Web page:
Use this URL to cite or link to this record in EThOS: https://ethos.bl.uk/OrderDetails.do?uin=uk.bl.ethos.724008
Title: Hematopoietic niches promote initiation of malaria transmission and evasion of chemotherapy
Author: Lee, Rebecca Sarah
Awarding Body: University of Glasgow
Current Institution: University of Glasgow
Date of Award: 2017
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Abstract:
The transmission of the malaria parasite (Plasmodium spp) is effected by a small proportion of the population that commit to sexual development forming either male or female gametocytes. Currently front-line anti-malarials are developed to treat the asexual life stage parasitising mature erythrocytes. While circulating mature erythrocytes form a relatively homogenous population, it has been recently established that Plasmodium spp can colonise progenitor cells in the erythroid lineage. I hypothesised that these tissue-resident erythroid precursors may form a niche for preferential development of gametocytes, and therefore developed a quantitative approach to enumerate Plasmodium-infected erythropoietic intermediate cells in haematopoietic tissues. We demonstrate that within erythropoietic tissues, early reticulocytes preferentially drive commitment to gametocytogenesis, with the splenic niche contributing the quantifiable majority of gametocytes. Furthermore, this same erythropoetic niche offers the parasite protection against antimalarial drug treatment and, as such, may serve as origins of recrudescent infection and continuing transmission. My data therefore demonstrate that host cell phenotype and location play an active role in determining the developmental fate of malaria parasites and furthermore suggests a mechanism for the persistence of malaria parasites.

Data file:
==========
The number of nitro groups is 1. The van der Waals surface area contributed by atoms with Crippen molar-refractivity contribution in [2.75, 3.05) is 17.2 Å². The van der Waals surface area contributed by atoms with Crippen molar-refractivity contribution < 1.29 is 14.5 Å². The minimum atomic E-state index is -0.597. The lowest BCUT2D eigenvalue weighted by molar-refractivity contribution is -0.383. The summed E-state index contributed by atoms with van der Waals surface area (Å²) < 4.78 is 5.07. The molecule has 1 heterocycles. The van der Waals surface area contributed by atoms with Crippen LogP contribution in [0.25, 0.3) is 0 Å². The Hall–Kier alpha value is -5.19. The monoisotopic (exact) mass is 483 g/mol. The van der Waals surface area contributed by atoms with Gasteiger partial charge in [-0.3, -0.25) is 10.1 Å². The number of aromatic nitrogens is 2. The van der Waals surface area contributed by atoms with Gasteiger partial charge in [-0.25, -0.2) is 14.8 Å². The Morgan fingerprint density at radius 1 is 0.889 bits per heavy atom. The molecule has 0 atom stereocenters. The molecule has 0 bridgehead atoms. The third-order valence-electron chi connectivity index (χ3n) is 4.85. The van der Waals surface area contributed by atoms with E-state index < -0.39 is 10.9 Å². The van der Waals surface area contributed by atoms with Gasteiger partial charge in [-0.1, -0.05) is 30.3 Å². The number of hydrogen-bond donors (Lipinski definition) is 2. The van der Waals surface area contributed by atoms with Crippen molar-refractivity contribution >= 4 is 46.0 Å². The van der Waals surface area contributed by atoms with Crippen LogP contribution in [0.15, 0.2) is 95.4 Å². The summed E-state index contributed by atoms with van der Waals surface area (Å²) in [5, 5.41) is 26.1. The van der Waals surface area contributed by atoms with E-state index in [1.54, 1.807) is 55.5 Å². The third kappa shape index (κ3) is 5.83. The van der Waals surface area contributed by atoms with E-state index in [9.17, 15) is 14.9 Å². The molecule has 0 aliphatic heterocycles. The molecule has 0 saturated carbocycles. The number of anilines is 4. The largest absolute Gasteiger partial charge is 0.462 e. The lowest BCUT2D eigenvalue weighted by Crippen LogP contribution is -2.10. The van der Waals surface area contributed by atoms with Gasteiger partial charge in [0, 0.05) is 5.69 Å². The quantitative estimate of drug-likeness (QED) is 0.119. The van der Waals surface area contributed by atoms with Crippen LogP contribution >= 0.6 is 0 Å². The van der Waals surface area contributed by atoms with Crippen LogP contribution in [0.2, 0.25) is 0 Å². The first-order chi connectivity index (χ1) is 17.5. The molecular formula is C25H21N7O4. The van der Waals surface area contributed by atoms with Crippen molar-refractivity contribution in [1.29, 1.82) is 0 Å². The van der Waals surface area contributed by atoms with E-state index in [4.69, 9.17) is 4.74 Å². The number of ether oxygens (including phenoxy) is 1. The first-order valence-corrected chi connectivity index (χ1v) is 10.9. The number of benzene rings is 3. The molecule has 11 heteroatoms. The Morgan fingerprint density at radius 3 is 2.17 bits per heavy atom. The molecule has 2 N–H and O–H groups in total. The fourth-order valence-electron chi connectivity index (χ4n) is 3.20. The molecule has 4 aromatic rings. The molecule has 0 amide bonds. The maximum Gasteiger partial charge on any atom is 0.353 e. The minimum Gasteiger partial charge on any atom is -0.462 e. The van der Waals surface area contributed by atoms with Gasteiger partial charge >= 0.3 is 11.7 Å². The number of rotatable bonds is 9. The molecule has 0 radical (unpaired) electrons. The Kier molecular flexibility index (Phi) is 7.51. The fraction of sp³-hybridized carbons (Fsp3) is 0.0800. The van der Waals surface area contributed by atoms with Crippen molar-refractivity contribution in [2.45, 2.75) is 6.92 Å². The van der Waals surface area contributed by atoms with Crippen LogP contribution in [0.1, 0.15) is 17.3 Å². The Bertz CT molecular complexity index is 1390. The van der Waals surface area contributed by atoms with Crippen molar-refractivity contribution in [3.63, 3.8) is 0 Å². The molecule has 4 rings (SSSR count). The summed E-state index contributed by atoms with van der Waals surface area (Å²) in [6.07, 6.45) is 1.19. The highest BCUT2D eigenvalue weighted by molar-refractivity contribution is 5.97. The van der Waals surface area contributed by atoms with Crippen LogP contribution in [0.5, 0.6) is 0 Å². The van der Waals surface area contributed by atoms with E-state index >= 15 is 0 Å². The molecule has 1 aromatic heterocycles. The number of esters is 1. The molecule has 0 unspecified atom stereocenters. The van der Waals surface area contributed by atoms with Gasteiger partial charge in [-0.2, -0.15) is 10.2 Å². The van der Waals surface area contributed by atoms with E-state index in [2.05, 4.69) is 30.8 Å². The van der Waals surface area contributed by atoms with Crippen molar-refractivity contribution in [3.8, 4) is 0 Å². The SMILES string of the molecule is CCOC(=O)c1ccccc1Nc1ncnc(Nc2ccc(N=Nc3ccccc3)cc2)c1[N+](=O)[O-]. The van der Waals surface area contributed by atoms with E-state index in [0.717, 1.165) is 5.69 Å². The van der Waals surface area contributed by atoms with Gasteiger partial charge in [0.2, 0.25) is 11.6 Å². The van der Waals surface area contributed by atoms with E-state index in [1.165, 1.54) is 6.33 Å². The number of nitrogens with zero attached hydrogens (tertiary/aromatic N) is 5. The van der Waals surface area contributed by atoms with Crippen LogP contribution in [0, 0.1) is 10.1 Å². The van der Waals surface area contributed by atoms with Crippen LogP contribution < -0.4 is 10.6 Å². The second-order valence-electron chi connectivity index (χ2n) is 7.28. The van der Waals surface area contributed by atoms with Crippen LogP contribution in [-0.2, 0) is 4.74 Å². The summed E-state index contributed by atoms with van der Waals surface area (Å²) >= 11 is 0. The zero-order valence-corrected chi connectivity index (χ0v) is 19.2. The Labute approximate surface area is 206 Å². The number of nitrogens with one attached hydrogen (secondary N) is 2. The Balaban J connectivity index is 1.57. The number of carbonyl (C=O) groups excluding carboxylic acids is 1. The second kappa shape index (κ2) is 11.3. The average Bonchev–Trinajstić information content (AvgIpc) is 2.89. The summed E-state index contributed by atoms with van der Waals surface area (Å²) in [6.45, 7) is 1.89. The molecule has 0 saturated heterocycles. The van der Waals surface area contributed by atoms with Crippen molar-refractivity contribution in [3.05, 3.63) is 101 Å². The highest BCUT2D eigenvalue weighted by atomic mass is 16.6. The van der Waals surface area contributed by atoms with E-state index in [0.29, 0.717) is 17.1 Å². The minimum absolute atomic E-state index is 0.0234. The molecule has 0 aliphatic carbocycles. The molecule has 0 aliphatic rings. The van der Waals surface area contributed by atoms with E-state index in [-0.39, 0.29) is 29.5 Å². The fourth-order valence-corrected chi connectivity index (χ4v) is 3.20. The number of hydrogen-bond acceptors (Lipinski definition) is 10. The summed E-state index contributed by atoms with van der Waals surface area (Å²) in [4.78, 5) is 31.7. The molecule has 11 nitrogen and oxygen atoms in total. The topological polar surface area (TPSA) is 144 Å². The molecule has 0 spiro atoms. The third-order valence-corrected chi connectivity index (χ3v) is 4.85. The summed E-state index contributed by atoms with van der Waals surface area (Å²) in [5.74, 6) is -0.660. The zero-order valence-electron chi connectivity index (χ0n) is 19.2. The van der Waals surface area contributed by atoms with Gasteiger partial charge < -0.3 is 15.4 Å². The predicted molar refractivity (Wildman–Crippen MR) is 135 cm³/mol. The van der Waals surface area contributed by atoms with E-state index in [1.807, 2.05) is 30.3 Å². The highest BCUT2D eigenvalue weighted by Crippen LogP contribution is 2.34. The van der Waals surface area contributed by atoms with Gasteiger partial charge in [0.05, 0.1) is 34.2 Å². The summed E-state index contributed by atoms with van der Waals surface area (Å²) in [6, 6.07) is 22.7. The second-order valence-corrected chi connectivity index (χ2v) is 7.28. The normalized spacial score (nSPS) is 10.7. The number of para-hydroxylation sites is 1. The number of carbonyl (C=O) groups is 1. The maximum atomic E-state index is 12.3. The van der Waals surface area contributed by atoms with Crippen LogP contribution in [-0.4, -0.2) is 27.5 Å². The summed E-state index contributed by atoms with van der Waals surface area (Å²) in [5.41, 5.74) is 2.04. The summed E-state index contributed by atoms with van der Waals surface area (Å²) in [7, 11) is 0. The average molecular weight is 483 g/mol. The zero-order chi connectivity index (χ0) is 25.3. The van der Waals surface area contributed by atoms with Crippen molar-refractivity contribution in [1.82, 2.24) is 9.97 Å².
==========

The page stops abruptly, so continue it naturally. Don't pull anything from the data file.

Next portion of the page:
Supervisor: Not available Sponsor: Not available
Qualification Name: Thesis (Ph.D.) Qualification Level: Doctoral
EThOS ID: uk.bl.ethos.724008  DOI: Not available
Keywords: Q Science (General)
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